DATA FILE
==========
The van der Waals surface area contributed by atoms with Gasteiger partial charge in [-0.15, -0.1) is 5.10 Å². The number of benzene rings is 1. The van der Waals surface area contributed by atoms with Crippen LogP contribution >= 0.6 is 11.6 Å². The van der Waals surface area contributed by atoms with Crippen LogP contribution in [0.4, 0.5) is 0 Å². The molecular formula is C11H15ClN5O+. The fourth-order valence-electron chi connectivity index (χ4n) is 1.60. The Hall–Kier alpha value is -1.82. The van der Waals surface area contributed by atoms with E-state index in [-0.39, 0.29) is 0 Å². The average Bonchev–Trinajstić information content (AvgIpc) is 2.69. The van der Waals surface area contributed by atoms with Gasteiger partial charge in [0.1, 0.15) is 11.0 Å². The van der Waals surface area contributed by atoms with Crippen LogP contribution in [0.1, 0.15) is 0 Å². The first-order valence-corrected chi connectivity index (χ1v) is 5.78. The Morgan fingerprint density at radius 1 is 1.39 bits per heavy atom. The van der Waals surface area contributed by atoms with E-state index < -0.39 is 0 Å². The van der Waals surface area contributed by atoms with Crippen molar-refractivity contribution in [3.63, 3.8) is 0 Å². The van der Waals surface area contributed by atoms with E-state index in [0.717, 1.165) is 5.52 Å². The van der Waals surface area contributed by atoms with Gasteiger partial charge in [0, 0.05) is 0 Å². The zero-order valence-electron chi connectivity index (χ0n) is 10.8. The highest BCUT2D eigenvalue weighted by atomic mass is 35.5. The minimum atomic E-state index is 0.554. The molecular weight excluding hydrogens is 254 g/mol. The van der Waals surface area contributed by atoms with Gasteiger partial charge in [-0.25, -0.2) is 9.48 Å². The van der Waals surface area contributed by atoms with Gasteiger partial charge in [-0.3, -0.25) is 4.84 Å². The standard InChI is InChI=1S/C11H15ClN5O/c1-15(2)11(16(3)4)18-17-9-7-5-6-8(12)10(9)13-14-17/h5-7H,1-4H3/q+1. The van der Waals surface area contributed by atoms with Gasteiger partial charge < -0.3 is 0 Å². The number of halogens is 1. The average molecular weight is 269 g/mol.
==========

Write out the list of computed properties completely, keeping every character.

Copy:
The van der Waals surface area contributed by atoms with Gasteiger partial charge in [-0.15, -0.1) is 5.10 Å². The number of benzene rings is 1. The van der Waals surface area contributed by atoms with Crippen LogP contribution >= 0.6 is 11.6 Å². The van der Waals surface area contributed by atoms with Crippen LogP contribution in [0.4, 0.5) is 0 Å². The molecular formula is C11H15ClN5O+. The fourth-order valence-electron chi connectivity index (χ4n) is 1.60. The Hall–Kier alpha value is -1.82. The van der Waals surface area contributed by atoms with E-state index in [-0.39, 0.29) is 0 Å². The average Bonchev–Trinajstić information content (AvgIpc) is 2.69. The van der Waals surface area contributed by atoms with Gasteiger partial charge in [0.1, 0.15) is 11.0 Å². The van der Waals surface area contributed by atoms with Crippen LogP contribution in [0.1, 0.15) is 0 Å². The first-order valence-corrected chi connectivity index (χ1v) is 5.78. The Morgan fingerprint density at radius 1 is 1.39 bits per heavy atom. The van der Waals surface area contributed by atoms with E-state index < -0.39 is 0 Å². The van der Waals surface area contributed by atoms with Crippen molar-refractivity contribution in [3.63, 3.8) is 0 Å². The van der Waals surface area contributed by atoms with E-state index in [0.717, 1.165) is 5.52 Å². The van der Waals surface area contributed by atoms with Gasteiger partial charge in [0, 0.05) is 0 Å². The zero-order valence-electron chi connectivity index (χ0n) is 10.8. The highest BCUT2D eigenvalue weighted by atomic mass is 35.5. The minimum atomic E-state index is 0.554. The molecular weight excluding hydrogens is 254 g/mol. The van der Waals surface area contributed by atoms with Gasteiger partial charge in [-0.25, -0.2) is 9.48 Å². The van der Waals surface area contributed by atoms with Gasteiger partial charge in [-0.3, -0.25) is 4.84 Å². The standard InChI is InChI=1S/C11H15ClN5O/c1-15(2)11(16(3)4)18-17-9-7-5-6-8(12)10(9)13-14-17/h5-7H,1-4H3/q+1. The van der Waals surface area contributed by atoms with Gasteiger partial charge < -0.3 is 0 Å². The number of halogens is 1. The average molecular weight is 269 g/mol.